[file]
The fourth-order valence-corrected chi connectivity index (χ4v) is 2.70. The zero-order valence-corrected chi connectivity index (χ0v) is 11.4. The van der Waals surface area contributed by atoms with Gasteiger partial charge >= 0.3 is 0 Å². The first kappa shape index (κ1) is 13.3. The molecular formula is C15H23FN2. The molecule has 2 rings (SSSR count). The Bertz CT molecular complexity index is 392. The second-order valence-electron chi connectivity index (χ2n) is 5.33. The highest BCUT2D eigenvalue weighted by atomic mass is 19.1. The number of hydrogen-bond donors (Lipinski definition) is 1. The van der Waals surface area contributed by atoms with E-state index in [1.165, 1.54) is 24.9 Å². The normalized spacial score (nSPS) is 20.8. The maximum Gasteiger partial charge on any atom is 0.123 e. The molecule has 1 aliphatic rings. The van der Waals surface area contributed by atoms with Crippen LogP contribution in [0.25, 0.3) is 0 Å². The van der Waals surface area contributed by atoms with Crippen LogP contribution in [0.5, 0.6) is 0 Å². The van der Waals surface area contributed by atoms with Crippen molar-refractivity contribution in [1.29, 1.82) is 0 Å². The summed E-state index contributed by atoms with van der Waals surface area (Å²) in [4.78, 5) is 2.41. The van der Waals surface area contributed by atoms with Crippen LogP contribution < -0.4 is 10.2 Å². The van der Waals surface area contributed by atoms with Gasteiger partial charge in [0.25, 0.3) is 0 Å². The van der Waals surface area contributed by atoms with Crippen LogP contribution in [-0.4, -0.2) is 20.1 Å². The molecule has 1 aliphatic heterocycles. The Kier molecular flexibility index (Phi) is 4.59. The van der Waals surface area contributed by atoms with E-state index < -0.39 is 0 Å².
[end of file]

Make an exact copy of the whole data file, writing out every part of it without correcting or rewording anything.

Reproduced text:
The fourth-order valence-corrected chi connectivity index (χ4v) is 2.70. The zero-order valence-corrected chi connectivity index (χ0v) is 11.4. The van der Waals surface area contributed by atoms with Gasteiger partial charge >= 0.3 is 0 Å². The first kappa shape index (κ1) is 13.3. The molecular formula is C15H23FN2. The molecule has 2 rings (SSSR count). The Bertz CT molecular complexity index is 392. The second-order valence-electron chi connectivity index (χ2n) is 5.33. The highest BCUT2D eigenvalue weighted by atomic mass is 19.1. The number of hydrogen-bond donors (Lipinski definition) is 1. The van der Waals surface area contributed by atoms with E-state index in [1.165, 1.54) is 24.9 Å². The normalized spacial score (nSPS) is 20.8. The maximum Gasteiger partial charge on any atom is 0.123 e. The molecule has 1 aliphatic rings. The van der Waals surface area contributed by atoms with Crippen LogP contribution in [0.25, 0.3) is 0 Å². The van der Waals surface area contributed by atoms with Crippen LogP contribution in [0.5, 0.6) is 0 Å². The van der Waals surface area contributed by atoms with Crippen molar-refractivity contribution in [1.29, 1.82) is 0 Å². The summed E-state index contributed by atoms with van der Waals surface area (Å²) in [4.78, 5) is 2.41. The van der Waals surface area contributed by atoms with Crippen LogP contribution < -0.4 is 10.2 Å². The van der Waals surface area contributed by atoms with Gasteiger partial charge in [0.25, 0.3) is 0 Å². The van der Waals surface area contributed by atoms with Crippen LogP contribution in [-0.4, -0.2) is 20.1 Å². The molecule has 1 aliphatic heterocycles. The Kier molecular flexibility index (Phi) is 4.59. The van der Waals surface area contributed by atoms with E-state index < -0.39 is 0 Å².